The NFL has decided not to fine the Rams for the failure to get quarterback Case Keenum off the field when it was obvious that he was concussed. The NFL Players Association disagrees with that outcome. Strongly.
“Show me someone that says, ‘No, the Rams did exactly the right thing.’ They didn’t,” Winston told USA Today. “Everybody knows they didn’t. So, there has to be discipline then, right? Because when a player doesn’t do something that he’s supposed to do, he gets fined for that when it comes to health and safety.”
Winston makes a good point. When players fail to do something that the league expected them to do, the league doesn’t make excuses for the players or say “next time, you’ll be fined.” The league imposes discipline, swiftly and without hesitation.
“There was no grace period for players,” Winston said, referring to the renewed emphasis on helmet-to-helmet hits on defenseless players from 2010. “It was, ‘Immediately change, or you’re going to be fined.’ All of a sudden, stuff that was legal isn’t legal. And we understand why. There wasn’t a fight against it. But all of a sudden that became not only illegal, but fined immediately. While these protocols have now been around for years, [teams are] still not being fined.”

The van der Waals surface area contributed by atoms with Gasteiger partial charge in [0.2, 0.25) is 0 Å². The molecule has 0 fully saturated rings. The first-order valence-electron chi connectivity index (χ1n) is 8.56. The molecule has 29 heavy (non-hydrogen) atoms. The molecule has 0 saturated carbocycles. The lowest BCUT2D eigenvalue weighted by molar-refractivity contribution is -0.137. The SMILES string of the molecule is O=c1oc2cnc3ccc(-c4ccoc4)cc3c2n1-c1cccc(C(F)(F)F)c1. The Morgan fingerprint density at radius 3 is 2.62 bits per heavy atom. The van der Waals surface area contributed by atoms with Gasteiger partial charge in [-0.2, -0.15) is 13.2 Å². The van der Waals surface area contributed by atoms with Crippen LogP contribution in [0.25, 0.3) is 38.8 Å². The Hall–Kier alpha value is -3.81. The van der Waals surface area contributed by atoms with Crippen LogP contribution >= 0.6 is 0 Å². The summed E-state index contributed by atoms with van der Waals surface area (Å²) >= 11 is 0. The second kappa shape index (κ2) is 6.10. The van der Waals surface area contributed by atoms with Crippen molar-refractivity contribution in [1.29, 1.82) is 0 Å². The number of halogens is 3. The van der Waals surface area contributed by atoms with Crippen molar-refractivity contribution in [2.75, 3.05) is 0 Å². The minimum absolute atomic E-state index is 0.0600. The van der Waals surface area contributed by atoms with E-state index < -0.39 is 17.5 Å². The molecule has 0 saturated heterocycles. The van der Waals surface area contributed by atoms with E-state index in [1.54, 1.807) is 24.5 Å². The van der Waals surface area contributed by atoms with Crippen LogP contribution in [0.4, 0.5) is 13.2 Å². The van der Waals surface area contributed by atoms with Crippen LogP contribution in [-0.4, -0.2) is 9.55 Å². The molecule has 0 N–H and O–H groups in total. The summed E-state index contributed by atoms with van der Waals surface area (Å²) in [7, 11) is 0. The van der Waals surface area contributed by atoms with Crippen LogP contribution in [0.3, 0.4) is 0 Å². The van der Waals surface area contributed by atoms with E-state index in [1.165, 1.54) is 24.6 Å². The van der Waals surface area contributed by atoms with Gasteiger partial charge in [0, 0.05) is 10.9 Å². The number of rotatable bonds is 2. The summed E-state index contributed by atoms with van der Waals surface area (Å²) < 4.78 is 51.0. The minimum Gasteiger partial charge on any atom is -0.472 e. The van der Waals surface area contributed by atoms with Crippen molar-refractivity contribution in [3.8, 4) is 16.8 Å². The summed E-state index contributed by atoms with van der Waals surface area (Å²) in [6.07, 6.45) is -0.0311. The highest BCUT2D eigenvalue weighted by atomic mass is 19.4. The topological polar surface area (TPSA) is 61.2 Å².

ESPN’s Mark Schlereth, a former player, was even more critical of the league and the Rams in a Wednesday interview with CBS Sports Radio 920 in St. Louis.
“I thought it was a systemic failure throughout the whole organization when it comes to the handling of Case Keenum,” Schlereth said. “You essentially put a player’s life in danger. The thing that I was really upset about and really angry about is that the NFL didn’t do anything about it. I went through all the fines that have been levied out . . . almost a million dollars on the season so far tallied up for football players playing football and yet here we have a kid who was knocked unconscious. And all the things that we’ve put in place to protect our players, every one of them failed.”
Schlereth also took issue with the team’s position that the coaching staff didn’t notice Keenum’s predicament.
“For Jeff Fisher to say ‘Hey, I was in game-management mode,’ that’s an absolute bold-face lie,” Schlereth said. “It’s ludicrous.”
While it’s entirely possible that Fisher personally didn’t notice that Keenum was in distress, a member of the training staff did — and that person inexplicably left Keenum in the game. The “confluence of events” excuse that has resulted in no one being blamed overlooks the reality that, based on the end result, everyone should have been blamed — from the Rams to the game officials to the ATC spotter to even the teammate who helped a clearly impaired Keenum off the field and didn’t personally escort him to the sidelines.
If the procedure moving forward is that, if this happens again, everyone will indeed be held accountable, that should have been the procedure in the Keenum case.